Condoleezza In the Middle

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"We
don’t want the smoking gun to be a mushroom cloud."

It
was September 2002, and then-National Security Advisor, now-Secretary
of State Condoleezza Rice was fastening on CNN perhaps the most
memorable and frightening single link in the Bush regime’s chain
of lies propagandizing the war on Iraq. Behind her carefully planted
one-liner with its grim imagery was the whole larger hoax about
Saddam Hussein possessing or about to acquire weapons of mass destruction,
a deception as blatant and inflammatory as claims of the Iraqi dictator’s
ties to Al Qaeda.

Rice’s
demagogic scare tactic was also very much part of the tangled history
of alleged Iraqi purchases of uranium from Niger, the fabrication
leading to ex-Ambassador Joseph Wilson’s now famous exposé
of the fraud, the administration’s immediate retaliatory "outing"
of Wilson’s wife Valerie Plame as a CIA operative, and now the revelation
that the President’s supreme political strategist Karl Rove and
Vice President Dick Cheney’s Chief of Staff Lewis Libby were involved
in that potentially criminal leak – altogether the most serious political
crisis Bush has faced. In fact, though her pivotal role has been
missed entirely – or deliberately ignored – in both the media feeding
frenzy and the rising political clamor, Condoleezza Rice was also
deeply embroiled in the Niger uranium-Plame scandal, arguably as
much as or more so than either Rove or Libby.

For
those who know the invariably central role of the NSC Advisor in
sensitive political subjects in foreign policy and in White House
leaks to the media as well as tending of policy, especially in George
W. Bush’s rigidly disciplined, relentlessly political regime, Rice
by both commission and omission was integral in perpetrating the
original fraud of Niger, and then inevitably in the vengeful betrayal
of Plame’s identity. None of that spilling of secrets for crass
political retribution could have gone on without her knowledge and
approval, and thus complicity. Little of it could have happened
without her participation, if not as a leaker herself, at least
with her direction and with her scripting.

The
evidence of Rice’s complicity is increasingly damning as it gathers
over a six-year twisting chronology of the Nigerien uranium-Wilson-Plame
affair, particularly when set beside what we also know very well
about the inside operations of the NSC and Rice’s unique closeness
to Bush, her tight grip on her staff, and the power and reach that
went with it all. What follows isn’t simple. These machinations
in government never are, especially in foreign policy. But follow
the bouncing ball of Rice’s deceptions, folly, fraud and culpability.
Slowly, relentlessly, despite the evidence, the hoax of the Iraq-Niger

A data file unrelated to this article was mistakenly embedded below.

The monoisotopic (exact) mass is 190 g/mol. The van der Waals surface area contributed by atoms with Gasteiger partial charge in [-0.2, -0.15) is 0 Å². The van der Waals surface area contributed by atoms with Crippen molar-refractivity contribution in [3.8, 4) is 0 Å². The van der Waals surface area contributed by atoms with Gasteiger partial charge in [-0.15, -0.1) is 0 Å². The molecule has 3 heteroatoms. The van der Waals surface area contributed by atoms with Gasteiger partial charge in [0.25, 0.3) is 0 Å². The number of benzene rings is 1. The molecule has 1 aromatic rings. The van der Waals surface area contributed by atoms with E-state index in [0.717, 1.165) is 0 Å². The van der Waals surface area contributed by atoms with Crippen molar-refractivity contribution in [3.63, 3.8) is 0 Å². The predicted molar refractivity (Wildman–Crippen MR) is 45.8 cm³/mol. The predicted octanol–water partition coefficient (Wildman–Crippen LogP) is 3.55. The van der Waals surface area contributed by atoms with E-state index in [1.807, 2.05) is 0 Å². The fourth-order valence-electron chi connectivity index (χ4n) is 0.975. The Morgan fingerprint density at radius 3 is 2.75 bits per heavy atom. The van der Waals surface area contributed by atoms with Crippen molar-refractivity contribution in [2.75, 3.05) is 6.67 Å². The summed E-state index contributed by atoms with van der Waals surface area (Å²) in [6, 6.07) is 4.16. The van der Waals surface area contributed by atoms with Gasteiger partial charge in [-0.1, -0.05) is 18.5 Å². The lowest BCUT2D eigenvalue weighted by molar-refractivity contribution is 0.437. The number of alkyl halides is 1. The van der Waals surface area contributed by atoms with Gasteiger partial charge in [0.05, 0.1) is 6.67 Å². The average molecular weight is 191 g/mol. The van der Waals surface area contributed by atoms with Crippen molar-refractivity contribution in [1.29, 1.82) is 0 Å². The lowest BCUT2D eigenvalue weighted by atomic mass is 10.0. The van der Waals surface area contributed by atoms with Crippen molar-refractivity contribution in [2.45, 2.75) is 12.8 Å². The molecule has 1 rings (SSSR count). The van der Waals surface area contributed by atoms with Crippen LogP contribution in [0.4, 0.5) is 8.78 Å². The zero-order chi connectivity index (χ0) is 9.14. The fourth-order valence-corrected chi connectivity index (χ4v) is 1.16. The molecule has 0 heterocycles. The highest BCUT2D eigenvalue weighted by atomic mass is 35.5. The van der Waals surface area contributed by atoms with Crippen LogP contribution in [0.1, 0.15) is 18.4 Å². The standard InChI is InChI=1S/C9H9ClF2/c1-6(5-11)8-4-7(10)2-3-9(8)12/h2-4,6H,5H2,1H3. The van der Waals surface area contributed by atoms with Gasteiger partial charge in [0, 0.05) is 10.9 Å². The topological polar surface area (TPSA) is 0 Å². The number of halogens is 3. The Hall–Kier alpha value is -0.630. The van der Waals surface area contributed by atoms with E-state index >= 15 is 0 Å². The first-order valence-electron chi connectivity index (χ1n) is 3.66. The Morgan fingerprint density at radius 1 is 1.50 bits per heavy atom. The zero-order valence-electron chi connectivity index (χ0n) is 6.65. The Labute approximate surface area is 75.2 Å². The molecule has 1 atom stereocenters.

uranium emerges as a central thread in the fabricated justification
for war, and thus in the President’s, Rice’s, and the regime’s inseparable
credibility. The discrediting of Wilson, in which the outing his
CIA wife is irresistible, becomes as imperative for Rice as for
Rove and Libby, Bush and Cheney. And when that moment comes, she
has the unique authority, and is in a position, to do the deed.
Motive, means, opportunity – in the classic terms of prosecution,
Rice had them all.

1995:
Saddam Hussein’s son-in-law Hussein Kamel, in charge of Iraq’s strategic
weaponry, defects to the West. He tells CIA debriefers that at his
command after the Gulf War, "All weapons, biological, chemical,
missile, nuclear, were destroyed." His claim is supported by
continuing reports of UN inspectors and US intelligence, including
sophisticated imagery analysis by both the CIA and Pentagon.

1999:
The first rumors begin to circulate in Europe that the Iraqis may
be trying to buy "yellow cake" weapons grade uranium from
Niger, a poor West African country that earns more than half its
export income from the strategic ore. Since Iraq is known to have
used only amply available Iraqi uranium in nuclear research until
its disbanding in 1991, and because Niger’s yellow cake is produced
solely at two mines owned by a French consortium and the entire
output strictly controlled and committed to sale to France, European
intelligence agencies and UN officials soon discount the story – though
the rumors persist along with other alarming allegations by Iraqi
exile groups long working to incite the US Government to overthrow
Saddam Hussein. Meanwhile, American embassies and CIA stations in
Europe routinely report the rumors in repeated, widely circulated
cable traffic to Washington over the summer and fall of 1999. Among
the recipients is the nuclear non-proliferation section of the Clinton
Presidency’s NSC staff, whose files on Iraq, a "red flag"
country, are turned over to Rice and her staff when she assumes
office eighteen months later

January
2001: Parties unknown burgle the Nigerien embassy in Rome. Stolen
from the torn-up offices are various valuables along with stationery
and official seals, which the Italian police warn might be used
to forge documents.

February
24, 2001: "Saddam Hussein has not developed any significant
capacity with respect to weapons of mass destruction," says